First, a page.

March 2017, global temperature update

March 2017, global temperature update

This is a quick update to my temperature graphs based on the latest NASA GISTEMP numbers. First, the monthly anomalies.


The March anomaly was 1.12C, the second-warmest March and the fourth-warmest month ever. In the absence of an El Niño, this is quite exceptional. I’ll leave it to the experts to explain why.

I have updated my prediction chart, based on extrapolating the first three months to the year-end average, based on past statistics.

Caveat! I caution readers to take this prediction with a grain of salt. I don’t understand physically why the first three-months average should overpredict the annual average. Also, in a reaction to last month’s post, Robert Rohde (added, see the update at the end of this post for some bad news about Robert’s health) of the Berkeley Research Group stated that this effect may be a statistical artefact.


The mean prediction is for a year-end average anomaly of 0.92C and a 95% confidence interval of 0.74-1.08C.  The average for the first three months of 2017 is 1.04C, higher than the 2016 record average of 0.98C.

Based on this analysis, the chance of 2017 setting a new annual record is 23%; second place, 51% and third place 23%; fourth or lower, 3%. Professional forecasters, taking account of physical processes like ENSO, will have different and better forecasts.

Here is the forecast in the context of annual mean anomalies since 1950.


And here is a plot showing temperature anomalies re-baselined to an approximate pre-industrial datum, with an added heavily-smoothed Loess line.


Extrapolating the Loess line to 2017 would yield a trend value anomaly of 1.08C. There’s an 87% chance that 2017 will come in above that line and very slightly increase the updated line’s gradient. If the present gradient is maintained, the trend will reach 1.5C before 2040 and 2C before 2090. Temperatures are likely to spike over those thresholds a decade or more before those dates. The future trend line could bend either way, downwards if we are successful with mitigation, or upwards if we are negligent and/or have some bad luck with carbon-cycle feedbacks.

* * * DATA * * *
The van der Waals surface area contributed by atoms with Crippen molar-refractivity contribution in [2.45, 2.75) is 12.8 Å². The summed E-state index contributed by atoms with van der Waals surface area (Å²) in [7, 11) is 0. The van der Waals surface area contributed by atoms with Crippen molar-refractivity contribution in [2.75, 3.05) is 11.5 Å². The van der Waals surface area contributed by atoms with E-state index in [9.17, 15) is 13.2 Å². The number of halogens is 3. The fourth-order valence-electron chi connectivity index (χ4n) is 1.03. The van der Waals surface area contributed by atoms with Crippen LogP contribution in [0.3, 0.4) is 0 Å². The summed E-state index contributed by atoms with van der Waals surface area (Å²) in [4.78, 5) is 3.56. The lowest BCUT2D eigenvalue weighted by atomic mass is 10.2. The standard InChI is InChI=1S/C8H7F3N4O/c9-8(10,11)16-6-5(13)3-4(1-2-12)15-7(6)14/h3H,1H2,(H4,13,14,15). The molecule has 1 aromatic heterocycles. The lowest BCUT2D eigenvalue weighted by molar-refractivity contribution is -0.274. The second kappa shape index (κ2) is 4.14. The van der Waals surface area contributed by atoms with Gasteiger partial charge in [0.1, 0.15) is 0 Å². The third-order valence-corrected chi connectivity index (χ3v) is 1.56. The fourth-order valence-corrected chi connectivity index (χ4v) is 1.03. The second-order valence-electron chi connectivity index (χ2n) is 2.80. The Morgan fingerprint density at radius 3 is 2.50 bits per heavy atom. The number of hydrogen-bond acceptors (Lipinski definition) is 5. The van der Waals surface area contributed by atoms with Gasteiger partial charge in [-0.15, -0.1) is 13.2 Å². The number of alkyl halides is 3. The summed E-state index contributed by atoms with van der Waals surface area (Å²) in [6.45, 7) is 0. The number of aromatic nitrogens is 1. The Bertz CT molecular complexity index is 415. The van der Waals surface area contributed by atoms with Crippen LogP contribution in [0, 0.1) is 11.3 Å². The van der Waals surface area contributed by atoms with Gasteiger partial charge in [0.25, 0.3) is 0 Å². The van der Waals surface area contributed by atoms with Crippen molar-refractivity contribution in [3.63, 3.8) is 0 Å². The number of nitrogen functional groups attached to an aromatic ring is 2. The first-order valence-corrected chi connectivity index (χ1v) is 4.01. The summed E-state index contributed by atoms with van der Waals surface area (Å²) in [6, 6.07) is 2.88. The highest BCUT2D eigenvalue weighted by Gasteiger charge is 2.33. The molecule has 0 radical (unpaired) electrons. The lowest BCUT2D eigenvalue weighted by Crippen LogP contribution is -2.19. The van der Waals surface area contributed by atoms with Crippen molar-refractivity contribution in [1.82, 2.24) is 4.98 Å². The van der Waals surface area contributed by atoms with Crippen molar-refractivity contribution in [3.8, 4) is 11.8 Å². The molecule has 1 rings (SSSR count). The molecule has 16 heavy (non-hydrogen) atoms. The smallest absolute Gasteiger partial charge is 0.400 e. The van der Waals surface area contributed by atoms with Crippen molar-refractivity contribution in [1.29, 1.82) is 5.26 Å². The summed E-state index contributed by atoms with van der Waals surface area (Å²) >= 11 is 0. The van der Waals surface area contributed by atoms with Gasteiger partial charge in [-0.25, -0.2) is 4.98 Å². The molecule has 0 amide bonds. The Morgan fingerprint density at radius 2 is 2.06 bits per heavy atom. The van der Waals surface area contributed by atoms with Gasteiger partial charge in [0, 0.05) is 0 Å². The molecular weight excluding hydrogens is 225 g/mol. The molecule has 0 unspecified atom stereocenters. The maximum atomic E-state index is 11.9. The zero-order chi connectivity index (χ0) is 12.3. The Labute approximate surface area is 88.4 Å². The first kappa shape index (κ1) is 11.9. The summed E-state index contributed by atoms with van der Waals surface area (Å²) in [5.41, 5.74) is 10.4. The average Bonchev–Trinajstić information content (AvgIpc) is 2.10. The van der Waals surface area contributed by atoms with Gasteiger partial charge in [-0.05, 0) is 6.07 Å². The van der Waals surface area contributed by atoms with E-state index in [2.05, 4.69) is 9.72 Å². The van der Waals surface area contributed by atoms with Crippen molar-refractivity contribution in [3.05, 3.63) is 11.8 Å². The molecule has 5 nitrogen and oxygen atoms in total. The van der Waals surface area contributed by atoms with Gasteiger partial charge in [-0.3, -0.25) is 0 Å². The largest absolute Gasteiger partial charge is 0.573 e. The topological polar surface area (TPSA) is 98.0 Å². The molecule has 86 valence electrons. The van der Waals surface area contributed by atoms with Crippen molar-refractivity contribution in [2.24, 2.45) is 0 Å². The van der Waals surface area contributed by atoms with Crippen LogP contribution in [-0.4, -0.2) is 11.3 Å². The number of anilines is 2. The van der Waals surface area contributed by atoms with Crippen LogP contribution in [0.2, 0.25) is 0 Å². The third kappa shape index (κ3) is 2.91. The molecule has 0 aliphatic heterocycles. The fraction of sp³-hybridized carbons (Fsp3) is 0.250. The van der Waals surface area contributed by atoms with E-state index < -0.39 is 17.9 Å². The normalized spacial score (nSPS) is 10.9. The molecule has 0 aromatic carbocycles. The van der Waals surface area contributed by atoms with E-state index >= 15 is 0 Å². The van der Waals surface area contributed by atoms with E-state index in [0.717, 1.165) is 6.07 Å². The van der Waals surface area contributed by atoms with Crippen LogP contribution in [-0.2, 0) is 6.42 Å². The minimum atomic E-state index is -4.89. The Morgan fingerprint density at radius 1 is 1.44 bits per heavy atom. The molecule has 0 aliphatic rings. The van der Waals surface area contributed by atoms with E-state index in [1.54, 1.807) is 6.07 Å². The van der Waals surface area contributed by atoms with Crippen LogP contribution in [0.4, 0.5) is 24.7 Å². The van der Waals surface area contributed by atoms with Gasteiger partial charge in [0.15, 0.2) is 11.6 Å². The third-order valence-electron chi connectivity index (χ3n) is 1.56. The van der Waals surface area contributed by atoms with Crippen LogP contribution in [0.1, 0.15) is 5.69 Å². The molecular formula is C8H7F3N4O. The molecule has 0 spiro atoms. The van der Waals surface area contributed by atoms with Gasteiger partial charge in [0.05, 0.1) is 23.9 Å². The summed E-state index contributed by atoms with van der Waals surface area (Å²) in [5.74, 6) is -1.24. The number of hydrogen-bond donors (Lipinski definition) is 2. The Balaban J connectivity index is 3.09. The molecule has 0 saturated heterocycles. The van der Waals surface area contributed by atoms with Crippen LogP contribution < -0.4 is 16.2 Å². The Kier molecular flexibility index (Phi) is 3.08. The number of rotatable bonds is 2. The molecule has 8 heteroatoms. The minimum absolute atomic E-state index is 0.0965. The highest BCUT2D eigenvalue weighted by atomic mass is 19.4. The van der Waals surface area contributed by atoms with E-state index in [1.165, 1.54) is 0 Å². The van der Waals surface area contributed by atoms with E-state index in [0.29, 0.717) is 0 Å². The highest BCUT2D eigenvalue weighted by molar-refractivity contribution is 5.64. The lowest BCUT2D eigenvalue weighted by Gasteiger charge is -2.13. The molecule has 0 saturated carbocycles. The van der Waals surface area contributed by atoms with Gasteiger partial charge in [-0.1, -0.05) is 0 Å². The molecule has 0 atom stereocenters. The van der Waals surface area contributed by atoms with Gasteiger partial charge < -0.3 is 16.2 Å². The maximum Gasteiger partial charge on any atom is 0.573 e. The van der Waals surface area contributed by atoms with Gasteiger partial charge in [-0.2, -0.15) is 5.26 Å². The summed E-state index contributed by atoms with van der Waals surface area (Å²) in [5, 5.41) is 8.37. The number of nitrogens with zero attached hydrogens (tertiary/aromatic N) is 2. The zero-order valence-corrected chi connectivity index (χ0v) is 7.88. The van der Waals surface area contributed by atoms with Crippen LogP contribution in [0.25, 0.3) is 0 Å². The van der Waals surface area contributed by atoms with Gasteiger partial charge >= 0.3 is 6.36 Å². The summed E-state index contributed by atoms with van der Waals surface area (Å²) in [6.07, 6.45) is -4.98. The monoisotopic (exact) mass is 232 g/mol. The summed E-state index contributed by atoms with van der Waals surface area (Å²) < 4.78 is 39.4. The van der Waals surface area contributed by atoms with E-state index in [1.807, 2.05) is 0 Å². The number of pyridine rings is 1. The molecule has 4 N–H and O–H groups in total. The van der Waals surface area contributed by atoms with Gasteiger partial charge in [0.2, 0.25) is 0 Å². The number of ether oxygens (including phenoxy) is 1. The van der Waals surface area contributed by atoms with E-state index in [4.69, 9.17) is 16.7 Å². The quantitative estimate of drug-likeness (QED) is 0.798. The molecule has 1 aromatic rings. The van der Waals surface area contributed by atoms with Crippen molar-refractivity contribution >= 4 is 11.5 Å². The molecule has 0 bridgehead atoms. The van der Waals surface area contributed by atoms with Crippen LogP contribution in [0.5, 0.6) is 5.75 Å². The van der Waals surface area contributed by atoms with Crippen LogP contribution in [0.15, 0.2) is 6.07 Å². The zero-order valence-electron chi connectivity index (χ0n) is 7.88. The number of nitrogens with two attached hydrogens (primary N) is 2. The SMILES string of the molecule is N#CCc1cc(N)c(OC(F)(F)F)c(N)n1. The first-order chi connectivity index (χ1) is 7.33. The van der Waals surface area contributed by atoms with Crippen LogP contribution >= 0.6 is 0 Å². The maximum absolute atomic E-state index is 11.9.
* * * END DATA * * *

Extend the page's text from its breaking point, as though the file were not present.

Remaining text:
Here is NASA’s global heat map, showing the huge hotspot in northern Eurasia, along with others in the western US and and western Antarctica.

mar17 nasa globe

On Twitter, Zeke Hausfather did some analysis on NOAA data, similar to what I did on the NASA data. He came up with broadly similar results, although he predicts a higher probability of 2017 setting a new annual record (his 48% for NOAA, versus my 23% for GISTEMP).  Note that the 2016 NOAA average anomaly was less of a stand-out record than GISTEMP’s. At the end of 2016, few people would have predicted that that year’s record could be broken in 2017. As Dylan sang “something’s happening here and you don’t know what it is, do you, Mr Jones?”

2017-04-20_18-08-36 zeke

Finally, here is a monthly anomaly graph of NOAA data posted by Joe Romm. It is colour-coded to show the different ENSO states. March 2017 was the warmest-ever month in an ENSO-neutral period.


Indeed, March 2017 was warmer than any El Niño month prior to the 2015-2016 event. Truly extraordinary.

Sou’s monthly update is always worth a read.

Update. I have just learned today that Robert Rohde has contracted blood cancer and is in need of funds to pay for part of his treatment as well as to help compensate him for loss of income during his months’ long chemotherapy session. I particularly appreciate Robert having taken the time to Tweet helpful criticism of my work here while he must have been undergoing a stressful diagnosis.